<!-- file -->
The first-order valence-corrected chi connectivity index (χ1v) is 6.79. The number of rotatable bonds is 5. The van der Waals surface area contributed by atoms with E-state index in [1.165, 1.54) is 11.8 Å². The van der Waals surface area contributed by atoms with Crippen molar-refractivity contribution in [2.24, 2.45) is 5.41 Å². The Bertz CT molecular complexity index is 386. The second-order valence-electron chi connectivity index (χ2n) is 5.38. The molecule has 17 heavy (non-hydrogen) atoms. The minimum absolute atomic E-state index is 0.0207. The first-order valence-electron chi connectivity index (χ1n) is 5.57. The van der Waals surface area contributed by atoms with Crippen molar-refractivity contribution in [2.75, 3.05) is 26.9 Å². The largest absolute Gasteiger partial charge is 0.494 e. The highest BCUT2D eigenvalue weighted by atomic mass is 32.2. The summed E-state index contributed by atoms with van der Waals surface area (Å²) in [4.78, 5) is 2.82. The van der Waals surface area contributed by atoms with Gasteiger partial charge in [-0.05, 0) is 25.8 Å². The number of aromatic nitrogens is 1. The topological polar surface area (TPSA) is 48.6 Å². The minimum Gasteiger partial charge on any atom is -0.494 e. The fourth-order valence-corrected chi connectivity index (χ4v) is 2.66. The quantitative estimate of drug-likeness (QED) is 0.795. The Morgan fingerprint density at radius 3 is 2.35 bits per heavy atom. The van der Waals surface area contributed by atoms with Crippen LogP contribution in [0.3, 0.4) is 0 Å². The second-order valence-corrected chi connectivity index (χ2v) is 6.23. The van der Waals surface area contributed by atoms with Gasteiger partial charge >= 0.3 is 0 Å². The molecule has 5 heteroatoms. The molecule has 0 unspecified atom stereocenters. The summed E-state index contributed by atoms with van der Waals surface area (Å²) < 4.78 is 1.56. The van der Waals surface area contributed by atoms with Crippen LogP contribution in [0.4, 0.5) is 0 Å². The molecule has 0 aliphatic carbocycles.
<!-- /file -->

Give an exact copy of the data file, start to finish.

The first-order valence-corrected chi connectivity index (χ1v) is 6.79. The number of rotatable bonds is 5. The van der Waals surface area contributed by atoms with E-state index in [1.165, 1.54) is 11.8 Å². The van der Waals surface area contributed by atoms with Crippen molar-refractivity contribution in [2.24, 2.45) is 5.41 Å². The Bertz CT molecular complexity index is 386. The second-order valence-electron chi connectivity index (χ2n) is 5.38. The molecule has 17 heavy (non-hydrogen) atoms. The minimum absolute atomic E-state index is 0.0207. The first-order valence-electron chi connectivity index (χ1n) is 5.57. The van der Waals surface area contributed by atoms with Crippen molar-refractivity contribution in [2.75, 3.05) is 26.9 Å². The largest absolute Gasteiger partial charge is 0.494 e. The highest BCUT2D eigenvalue weighted by atomic mass is 32.2. The summed E-state index contributed by atoms with van der Waals surface area (Å²) in [4.78, 5) is 2.82. The van der Waals surface area contributed by atoms with Gasteiger partial charge in [-0.05, 0) is 25.8 Å². The number of aromatic nitrogens is 1. The topological polar surface area (TPSA) is 48.6 Å². The minimum Gasteiger partial charge on any atom is -0.494 e. The fourth-order valence-corrected chi connectivity index (χ4v) is 2.66. The quantitative estimate of drug-likeness (QED) is 0.795. The Morgan fingerprint density at radius 3 is 2.35 bits per heavy atom. The van der Waals surface area contributed by atoms with Crippen LogP contribution in [0.3, 0.4) is 0 Å². The second-order valence-corrected chi connectivity index (χ2v) is 6.23. The van der Waals surface area contributed by atoms with Gasteiger partial charge >= 0.3 is 0 Å². The molecule has 5 heteroatoms. The molecule has 0 unspecified atom stereocenters. The summed E-state index contributed by atoms with van der Waals surface area (Å²) < 4.78 is 1.56. The van der Waals surface area contributed by atoms with Crippen LogP contribution in [0.4, 0.5) is 0 Å². The molecule has 0 aliphatic carbocycles.